The top lawyer to address RI Europe with keynote address.
Cherie Blair CBE, QC, is one of the UK’s top barristers and an international specialist in human rights law – as well as being married to Tony Blair, the former UK Prime Minister.
Her involvement with institutional investors is not new: she was linked to a UK version of a US class action lawsuit for investors over the RBS accounting scandal: Read the RI story here.
Her latest work with investors, which she will address at RI Europe, is to examine how investors promoting better business practices could improve long-term returns.
Blair will look at the benefits of incorporating human rights and ESG criteria into the investment decision process, and the risks of not doing so. Founder and chair of legal firm Omnia Strategy, Blair advises business on how to integrate social, environmental and human rights issues into their core strategies.
She talks to Responsible Investor on how investors have a key part to play in this, and why this will help businesses improve long term returns.
Responsible Investor: We are delighted that you are speaking at RI Europe and I understand that you will talk about the role of investors in shaping better business practices. Why is this topic of interest to you and how has your thinking developed on the responsibility of investors as part of the chain of influence on companies?
Cherie Blair: I’m really looking forward to being at RI Europe this year and particularly delighted that the topic of good business practice is steadily gaining interest and new converts among investors. More and more of them are realizing that good practice is beneficial for business generally and certainly for shareholder returns. In fact, the evidence has never been clearer that social returns and market returns really do go hand in hand.
As a lawyer I’ve been interested in this issue for some years, and part of my role at Omnia Strategy is to advise businesses on how to integrate social, environmental and human rights issues into the core of their strategies. We also advise how, if not managed properly, these issues can cause huge damage to businesses, not only from a legal perspective but also because they can damage a company’s reputation, its ability to retain its customers and its social licence to operate.
Obviously investors have for a long time played a key role in shaping better business practices. We all remember the campaign of selective disinvestment from South Africa in the 1970s, aimed at undermining the apartheid regime. But the scope and intensity of investor involvement has increased markedly in recent years, and it’s no longer just about those kind of ethical considerations but also about environmental and social topics such as carbon emissions and executive pay.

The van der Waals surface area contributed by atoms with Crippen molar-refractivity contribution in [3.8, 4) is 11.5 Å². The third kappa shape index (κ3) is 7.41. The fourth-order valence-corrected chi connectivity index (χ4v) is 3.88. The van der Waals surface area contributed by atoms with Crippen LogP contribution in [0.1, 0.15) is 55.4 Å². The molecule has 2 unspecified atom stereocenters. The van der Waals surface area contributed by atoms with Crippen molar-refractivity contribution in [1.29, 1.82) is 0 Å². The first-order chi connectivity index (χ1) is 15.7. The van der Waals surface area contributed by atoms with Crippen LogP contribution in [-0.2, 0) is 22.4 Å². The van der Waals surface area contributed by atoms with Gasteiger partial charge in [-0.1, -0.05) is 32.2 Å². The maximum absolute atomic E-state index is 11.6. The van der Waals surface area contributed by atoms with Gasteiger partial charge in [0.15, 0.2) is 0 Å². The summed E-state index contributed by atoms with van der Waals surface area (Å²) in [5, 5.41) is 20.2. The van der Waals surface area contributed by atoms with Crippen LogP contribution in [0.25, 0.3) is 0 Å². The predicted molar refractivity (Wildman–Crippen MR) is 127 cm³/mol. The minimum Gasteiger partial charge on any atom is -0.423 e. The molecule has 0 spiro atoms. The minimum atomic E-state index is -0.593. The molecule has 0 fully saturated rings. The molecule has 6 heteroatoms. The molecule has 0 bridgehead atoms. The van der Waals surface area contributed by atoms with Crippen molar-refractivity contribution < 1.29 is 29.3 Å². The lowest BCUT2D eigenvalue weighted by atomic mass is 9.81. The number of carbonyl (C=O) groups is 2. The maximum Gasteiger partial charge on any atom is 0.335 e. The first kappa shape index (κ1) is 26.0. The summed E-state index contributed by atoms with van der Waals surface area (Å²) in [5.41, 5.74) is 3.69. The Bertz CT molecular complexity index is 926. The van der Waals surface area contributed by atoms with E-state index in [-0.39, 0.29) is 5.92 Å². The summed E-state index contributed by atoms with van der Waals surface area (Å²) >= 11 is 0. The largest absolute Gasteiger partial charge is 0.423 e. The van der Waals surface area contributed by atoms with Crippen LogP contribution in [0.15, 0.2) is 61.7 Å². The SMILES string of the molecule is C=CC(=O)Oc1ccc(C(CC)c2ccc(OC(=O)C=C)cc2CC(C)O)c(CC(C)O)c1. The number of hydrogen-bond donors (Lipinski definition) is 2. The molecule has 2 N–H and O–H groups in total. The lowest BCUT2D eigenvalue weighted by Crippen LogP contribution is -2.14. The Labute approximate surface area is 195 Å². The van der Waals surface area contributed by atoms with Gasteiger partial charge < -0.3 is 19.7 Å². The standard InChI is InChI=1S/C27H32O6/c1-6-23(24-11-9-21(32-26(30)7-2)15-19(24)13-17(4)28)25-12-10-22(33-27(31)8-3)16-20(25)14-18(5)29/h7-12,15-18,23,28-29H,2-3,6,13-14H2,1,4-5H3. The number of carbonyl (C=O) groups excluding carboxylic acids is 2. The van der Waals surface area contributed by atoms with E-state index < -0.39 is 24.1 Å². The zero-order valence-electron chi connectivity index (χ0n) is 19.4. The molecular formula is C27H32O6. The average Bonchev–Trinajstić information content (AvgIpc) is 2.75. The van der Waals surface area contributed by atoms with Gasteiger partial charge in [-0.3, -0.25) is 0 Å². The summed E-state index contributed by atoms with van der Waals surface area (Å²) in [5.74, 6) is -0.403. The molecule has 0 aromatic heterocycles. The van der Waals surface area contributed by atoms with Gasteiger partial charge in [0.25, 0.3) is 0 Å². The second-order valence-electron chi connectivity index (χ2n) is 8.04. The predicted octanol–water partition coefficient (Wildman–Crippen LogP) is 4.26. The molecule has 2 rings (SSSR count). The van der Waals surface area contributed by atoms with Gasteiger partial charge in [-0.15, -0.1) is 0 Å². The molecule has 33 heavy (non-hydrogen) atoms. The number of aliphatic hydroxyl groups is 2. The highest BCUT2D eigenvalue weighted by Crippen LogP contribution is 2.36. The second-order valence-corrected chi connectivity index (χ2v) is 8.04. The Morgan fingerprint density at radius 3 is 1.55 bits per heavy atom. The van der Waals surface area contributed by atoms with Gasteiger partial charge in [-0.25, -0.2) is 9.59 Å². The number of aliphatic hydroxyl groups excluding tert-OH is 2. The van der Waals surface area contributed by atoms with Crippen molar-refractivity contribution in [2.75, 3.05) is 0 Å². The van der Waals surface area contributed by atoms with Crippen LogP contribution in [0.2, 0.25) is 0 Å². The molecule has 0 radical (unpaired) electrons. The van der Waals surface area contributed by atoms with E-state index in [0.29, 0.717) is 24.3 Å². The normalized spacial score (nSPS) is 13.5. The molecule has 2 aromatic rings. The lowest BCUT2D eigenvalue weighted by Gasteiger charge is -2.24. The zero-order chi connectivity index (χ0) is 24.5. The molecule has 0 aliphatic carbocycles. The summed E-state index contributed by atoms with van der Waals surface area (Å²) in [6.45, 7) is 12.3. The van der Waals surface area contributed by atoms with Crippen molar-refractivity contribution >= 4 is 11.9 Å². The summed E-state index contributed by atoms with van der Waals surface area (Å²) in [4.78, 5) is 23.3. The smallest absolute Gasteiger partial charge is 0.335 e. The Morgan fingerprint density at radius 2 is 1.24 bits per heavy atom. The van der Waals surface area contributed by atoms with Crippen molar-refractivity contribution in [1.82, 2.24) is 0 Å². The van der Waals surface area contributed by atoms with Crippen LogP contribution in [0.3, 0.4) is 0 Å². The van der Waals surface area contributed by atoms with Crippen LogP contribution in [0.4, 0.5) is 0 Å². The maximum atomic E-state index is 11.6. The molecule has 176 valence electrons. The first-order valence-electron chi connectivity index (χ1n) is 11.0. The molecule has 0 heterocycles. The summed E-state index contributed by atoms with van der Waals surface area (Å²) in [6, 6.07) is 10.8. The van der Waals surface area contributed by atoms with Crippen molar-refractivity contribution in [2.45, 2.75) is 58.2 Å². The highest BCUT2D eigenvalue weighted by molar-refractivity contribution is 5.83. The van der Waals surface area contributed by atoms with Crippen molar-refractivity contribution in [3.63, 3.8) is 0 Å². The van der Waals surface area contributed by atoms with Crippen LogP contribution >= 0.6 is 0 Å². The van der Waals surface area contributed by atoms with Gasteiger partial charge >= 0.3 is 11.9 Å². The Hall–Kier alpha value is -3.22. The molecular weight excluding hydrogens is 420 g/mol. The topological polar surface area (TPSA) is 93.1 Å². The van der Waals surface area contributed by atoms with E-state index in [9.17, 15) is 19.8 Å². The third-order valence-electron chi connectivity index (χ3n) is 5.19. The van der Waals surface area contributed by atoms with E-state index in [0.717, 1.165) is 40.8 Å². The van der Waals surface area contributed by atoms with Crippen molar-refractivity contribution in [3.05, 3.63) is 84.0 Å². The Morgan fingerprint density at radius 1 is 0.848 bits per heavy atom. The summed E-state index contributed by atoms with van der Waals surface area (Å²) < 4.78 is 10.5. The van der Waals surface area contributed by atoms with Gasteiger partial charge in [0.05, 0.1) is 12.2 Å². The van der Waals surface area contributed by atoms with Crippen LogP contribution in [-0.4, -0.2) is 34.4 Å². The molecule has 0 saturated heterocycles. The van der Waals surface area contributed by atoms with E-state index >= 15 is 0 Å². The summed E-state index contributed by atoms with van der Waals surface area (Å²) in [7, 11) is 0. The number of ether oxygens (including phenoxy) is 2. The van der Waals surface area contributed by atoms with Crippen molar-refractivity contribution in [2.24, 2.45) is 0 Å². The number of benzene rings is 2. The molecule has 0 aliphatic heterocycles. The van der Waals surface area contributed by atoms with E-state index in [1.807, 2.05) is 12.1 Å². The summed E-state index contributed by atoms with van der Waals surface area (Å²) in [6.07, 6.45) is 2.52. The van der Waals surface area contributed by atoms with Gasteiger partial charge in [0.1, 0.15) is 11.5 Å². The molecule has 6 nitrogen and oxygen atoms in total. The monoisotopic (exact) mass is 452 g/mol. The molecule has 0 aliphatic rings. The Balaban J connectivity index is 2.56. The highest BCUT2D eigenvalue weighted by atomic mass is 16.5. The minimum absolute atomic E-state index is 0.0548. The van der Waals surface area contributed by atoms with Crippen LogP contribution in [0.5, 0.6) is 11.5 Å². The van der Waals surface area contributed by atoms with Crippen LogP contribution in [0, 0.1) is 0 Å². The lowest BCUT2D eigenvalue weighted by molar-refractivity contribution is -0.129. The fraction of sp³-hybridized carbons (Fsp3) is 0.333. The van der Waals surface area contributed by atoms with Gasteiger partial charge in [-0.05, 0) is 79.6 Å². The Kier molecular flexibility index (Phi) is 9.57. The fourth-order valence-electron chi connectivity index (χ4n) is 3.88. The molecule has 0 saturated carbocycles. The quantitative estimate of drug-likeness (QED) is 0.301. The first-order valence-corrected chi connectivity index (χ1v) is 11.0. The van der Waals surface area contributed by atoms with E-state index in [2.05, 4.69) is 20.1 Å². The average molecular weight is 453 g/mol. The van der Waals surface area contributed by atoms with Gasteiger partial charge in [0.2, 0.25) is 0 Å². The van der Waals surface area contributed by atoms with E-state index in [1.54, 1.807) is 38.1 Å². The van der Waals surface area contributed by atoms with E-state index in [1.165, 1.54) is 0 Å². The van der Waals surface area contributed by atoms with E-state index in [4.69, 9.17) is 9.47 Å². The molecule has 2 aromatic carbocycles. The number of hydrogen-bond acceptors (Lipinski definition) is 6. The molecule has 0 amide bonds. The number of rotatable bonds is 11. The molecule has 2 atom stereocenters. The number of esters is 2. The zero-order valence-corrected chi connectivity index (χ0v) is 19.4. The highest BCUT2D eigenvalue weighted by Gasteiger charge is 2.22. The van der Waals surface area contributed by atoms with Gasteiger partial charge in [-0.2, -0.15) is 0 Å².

RI: What are the benefits to investors of incorporating ESG and human rights factors into their decision-making processes and what are the risks of not doing so?
CB: I think the most important benefit – one that benefits all of us – is how it encourages investors to break the cycle of short termism and to take a longer term view of how a company is managed, its approach to risk and its wider culture. But for investors there are other benefits. As shareholders they have a direct financial interest in embracing ESG, as studies increasingly show how a company that incorporates social responsibility significantly outperforms other companies over the long-term, both in terms of the stock market but also in accounting performance. And more and more investors are clearly aware of this.
As for the risks of not incorporating these factors, they can be significant. It’s not only the financial penalties for human rights or environmental abuses, which can of course be severe. But it’s the damage to reputation, which is far more harmful over the long term. Obviously this will affect different companies in different ways but for those selling goods or services directly to the public, the risk is huge. We can all think of well-known companies that have endured a customer backlash against perceived unethical practice, a backlash that can be felt on a global scale and within a very short timeframe, given modern media.
And companies are all too aware of this. A recent report by The Economist on ‘Business and Human Rights’ found that what motivates the companies that have a human rights’ strategy, aside from ethical concerns, are: building sustainable relations with local communities, employee engagement, and protection of their brand and reputation. This broad range of factors can’t be built successfully over one financial quarter or even a couple of years. They need long-term engagement.
RI: Do you think these risks/benefits are financially material to investors, or should they just be part of good corporate citizenship? If the latter: how can that be promoted?
CB: They can be both. Investors can and do want to increase the value of their investment, and they can also be keen to promote good corporate citizenship for its own sake. The fact that promoting the latter can increase the former makes it pretty irresistible in my view.
But there is often a difficulty for asset managers in establishing a link between the information included in ESG reports and a company’s valuation. Which is why corporate social responsibility programmes are often linked to a company’s image and communication strategy rather than to their financial benefit. So clearly more needs to be done to improve that.
RI: Investors are probably still most likely to approach social and human rights issues as a financial factor from a risk-based perspective: how much would complicity in, or negligence surrounding, a human rights abuse cost?
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